General Obligation Bonds Provide More Flexibility. Relying on lease–revenue bonds to finance higher education capital outlay limits the range of projects which the state can support. In the long run, it would promote costlier growth and replacement projects as opposed to renovations. It would also limit the ability of the state to support essential projects including seismic upgrades, campus infrastructure projects, and capital renewal. The segments hope that a federal stimulus package (see next section) would provide funds for these projects in the short term. However, over the long term, the state would need the flexibility of general obligation bonds to continue meeting higher education’s capital outlay demands. In the event additional general obligation bonds become available, the Legislature should consider reserving a large portion for renovations, renewals, and infrastructure as the other types of capital projects could continue to be funded with lease–revenue bonds when general obligation bonds have been spent.

Economic Stimulus

With the economic downturn, there has been added emphasis on the role of infrastructure spending in stimulating the economy based on the idea that the state or federal government’s investment in capital projects would help to create jobs. For funding to provide an immediate stimulus to the economy, it would need to be directed to projects that are “shovel–ready”—meaning the projects have completed their environmental studies and design plans and are ready to start construction. Work could also begin on projects that do not typically require extensive environmental studies or design plans, such as equipment purchases, deferred maintenance, capital renewal, and energy–efficiency improvements.

State’s Ability to Provide Economic Stimulus Through Higher Education Capital Outlay Spending Is Limited. The higher education segments do not have many shovel–ready projects ready for funding in the budget year. Due to many factors—most notably, planning funds from a 2008 general obligation bond did not materialize—the segments do not have many projects in advanced planning stages that could break ground soon. Additionally, many of the shovel–ready projects at UC and CSU—such as infrastructure, seismic upgrades, and capital renewal projects—are not eligible for funding with lease–revenue bonds. As a result, less than 25 percent of the projects proposed in the Governor’s budget could begin construction within the budget year.

Potential for Federal Stimulus. Given indications that the federal government is considering economic stimulus legislation that includes infrastructure funds for states, each of the higher education segments submitted a list of projects to the Governor’s office to be considered for federal funds. The lists mainly include those shovel–ready projects that could not be funded with lease–revenue bonds and smaller maintenance projects. However, the size of a potential federal stimulus award, the procedures for its distribution, and any conditions attached to the funds are unclear. The availability of federal funds could provide additional options for funding higher education’s capital outlay priorities. While relying on federal funds would be premature at this time, we believe the Legislature, if possible, should delay finalizing its 2009–10 capital spending plan for higher education to allow for the inclusion of any federal funds.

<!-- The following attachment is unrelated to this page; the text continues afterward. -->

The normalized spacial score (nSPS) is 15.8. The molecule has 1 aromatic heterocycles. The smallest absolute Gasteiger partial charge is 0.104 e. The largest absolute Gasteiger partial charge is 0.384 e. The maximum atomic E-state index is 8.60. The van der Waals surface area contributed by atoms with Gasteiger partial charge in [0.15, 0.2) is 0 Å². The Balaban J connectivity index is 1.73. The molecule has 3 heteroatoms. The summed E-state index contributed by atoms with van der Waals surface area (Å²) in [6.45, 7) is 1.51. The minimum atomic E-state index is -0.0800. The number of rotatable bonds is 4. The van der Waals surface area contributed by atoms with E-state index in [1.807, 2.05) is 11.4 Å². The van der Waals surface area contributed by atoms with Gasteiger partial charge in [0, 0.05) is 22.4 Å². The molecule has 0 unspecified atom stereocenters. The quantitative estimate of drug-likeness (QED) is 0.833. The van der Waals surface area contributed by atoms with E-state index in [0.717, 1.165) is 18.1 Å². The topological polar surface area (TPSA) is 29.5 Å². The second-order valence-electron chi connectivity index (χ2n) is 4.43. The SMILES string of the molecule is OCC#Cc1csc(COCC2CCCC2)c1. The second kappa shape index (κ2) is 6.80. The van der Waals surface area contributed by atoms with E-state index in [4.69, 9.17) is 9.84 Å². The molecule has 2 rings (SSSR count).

Evaluating the Governor’s Capital Outlay Proposals

Although the Governor’s proposal has limited potential for immediate economic stimulus, the construction climate makes it an appropriate time for the state to invest in capital projects. In our opinion, however, the Legislature should remain cautious in its funding decisions and only fund those projects which reflect state priorities, minimize costs, and for which funding is available. We offer recommendations in the next section on how the Legislature could apply this approach to the specific proposals in the Governor’s budget. The Legislature might have additional options if federal stimulus funds become available, but at this time we confine our recommendations only to the Governor’s proposals due to the uncertainty surrounding the federal stimulus plan. We summarize our recommendation in Figure 23.

Figure 23

LAO Recommendations for Higher Education Capital Outlay Projects


University of California (UC)

✔    Require UC to commit nonstate funds to the equipment phases of proposed new projects funded with lease-revenue bonds.

✔    Withhold funding for telemedicine projects at Davis and San Francisco campuses until additional information is provided.

✔    Withhold funding for Telemedicine and PRIME Facilities Phase 2 at the Los Angeles campus due to potential changes in scope.

✔    Delete $2.9 million from Biological and Physical Sciences Building at the San Diego campus due to unjustified cost increases.

✔    Delete $10.2 million from Business Unit 2 at the Irvine campus by reducing excess meeting rooms from the proposed project.

California State University (CSU)

✔    Require CSU to commit nonstate funds to the equipment phases of proposed new projects funded with lease-revenue bonds.

✔    Withhold $5.1 million in supplemental funding for sustainable design from five proposed projects.

✔    Reduce equipment funding for three replacement buildings to encourage the reuse of equipment.

✔    Delete $7.3 million from Science II, Phase 2 at the Sacramento campus by removing excess capacity from the proposed project.

✔    Delete $4.2 million from Taylor II Replacement Building at the Chico campus by removing excess capacity from the proposed project.

California Community Colleges

✔    Prioritize projects in order to provide funding to complete existing projects and key infrastructure projects.

✔    Reject remaining project proposals because there is insufficient funding to complete them in later years.